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The betta breeding project

Discussion in 'Freshwater Journals' started by Jessie J., Nov 12, 2018.

  1. Jessie J.

    Jessie J. Fish Fanatic

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    My betta breeding project is starting in just a little while. I have a 5-gallon breeding tank already cycled and set up, with a male betta already in it. I am going to get a female for breeding. I might get her tomorrow, or maybe sometime next week. :)

     
  2. NickAu

    NickAu Member
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    Before you do anything do you have a breeding plan?

    Where are you going to house the female?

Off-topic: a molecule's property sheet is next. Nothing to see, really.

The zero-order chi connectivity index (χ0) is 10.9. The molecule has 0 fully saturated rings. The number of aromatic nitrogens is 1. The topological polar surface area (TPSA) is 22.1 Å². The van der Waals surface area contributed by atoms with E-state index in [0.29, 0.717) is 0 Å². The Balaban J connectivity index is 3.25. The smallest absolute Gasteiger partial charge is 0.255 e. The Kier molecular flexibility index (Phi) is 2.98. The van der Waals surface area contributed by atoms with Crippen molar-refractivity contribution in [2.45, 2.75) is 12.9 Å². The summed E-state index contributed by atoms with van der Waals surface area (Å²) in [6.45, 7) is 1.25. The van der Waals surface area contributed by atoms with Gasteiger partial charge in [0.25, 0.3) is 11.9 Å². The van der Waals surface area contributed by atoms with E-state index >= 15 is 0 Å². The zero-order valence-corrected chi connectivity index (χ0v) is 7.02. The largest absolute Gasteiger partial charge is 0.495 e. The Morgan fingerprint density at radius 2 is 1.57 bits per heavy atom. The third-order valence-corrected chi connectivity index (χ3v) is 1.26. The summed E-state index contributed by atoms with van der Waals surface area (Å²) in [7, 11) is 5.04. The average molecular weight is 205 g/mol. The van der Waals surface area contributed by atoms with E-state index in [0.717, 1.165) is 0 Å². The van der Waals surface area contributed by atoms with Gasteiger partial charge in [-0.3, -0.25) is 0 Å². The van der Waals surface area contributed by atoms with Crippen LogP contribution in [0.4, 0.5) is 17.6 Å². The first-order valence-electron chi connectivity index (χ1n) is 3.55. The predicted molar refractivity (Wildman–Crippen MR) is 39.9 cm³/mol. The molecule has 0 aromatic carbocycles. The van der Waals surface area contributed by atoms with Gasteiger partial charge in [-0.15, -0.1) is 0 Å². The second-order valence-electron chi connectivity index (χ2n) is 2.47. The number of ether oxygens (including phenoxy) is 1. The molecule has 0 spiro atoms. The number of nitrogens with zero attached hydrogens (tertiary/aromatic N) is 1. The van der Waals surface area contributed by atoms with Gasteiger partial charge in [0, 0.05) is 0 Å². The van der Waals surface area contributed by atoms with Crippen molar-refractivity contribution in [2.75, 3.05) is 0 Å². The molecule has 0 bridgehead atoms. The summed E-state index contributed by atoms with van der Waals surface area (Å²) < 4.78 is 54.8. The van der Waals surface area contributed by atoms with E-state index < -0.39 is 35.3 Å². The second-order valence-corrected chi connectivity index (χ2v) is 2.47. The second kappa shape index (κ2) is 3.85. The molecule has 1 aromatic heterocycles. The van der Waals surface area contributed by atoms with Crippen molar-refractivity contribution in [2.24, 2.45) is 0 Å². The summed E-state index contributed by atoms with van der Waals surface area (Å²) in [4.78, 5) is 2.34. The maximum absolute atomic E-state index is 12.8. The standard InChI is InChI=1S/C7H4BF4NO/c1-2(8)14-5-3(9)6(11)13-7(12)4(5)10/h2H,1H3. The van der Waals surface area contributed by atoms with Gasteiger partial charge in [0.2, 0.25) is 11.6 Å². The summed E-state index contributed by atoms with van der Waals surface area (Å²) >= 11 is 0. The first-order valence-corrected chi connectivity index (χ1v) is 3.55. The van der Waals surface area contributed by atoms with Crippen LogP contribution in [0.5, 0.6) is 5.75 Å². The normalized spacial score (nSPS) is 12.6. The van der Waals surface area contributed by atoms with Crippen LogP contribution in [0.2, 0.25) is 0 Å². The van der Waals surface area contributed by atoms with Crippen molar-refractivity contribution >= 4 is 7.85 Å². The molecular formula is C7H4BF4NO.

Where are you going to house over 100 fry?
    What are you going to feed the fry?
    Can we see a photo of the male and female to see if they are worth breeding?

    Pet shop bettas are generally not worth breeding
     
  3. Jessie J.

    Jessie J. Fish Fanatic

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    The male betta that I'm going to breed is shown on my avatar. I can post some more pictures, if needed. The female has not been added/gotten yet. And as for the fry, I have a 55-gallon I can divide up for them once the weather warms a little. I'm going to feed them crumbled-up fish food in addition to the stuff already in the tank. Do you know what age baby bettas will start fighting each other if they are males?
    Thanks!
     
  4. NickAu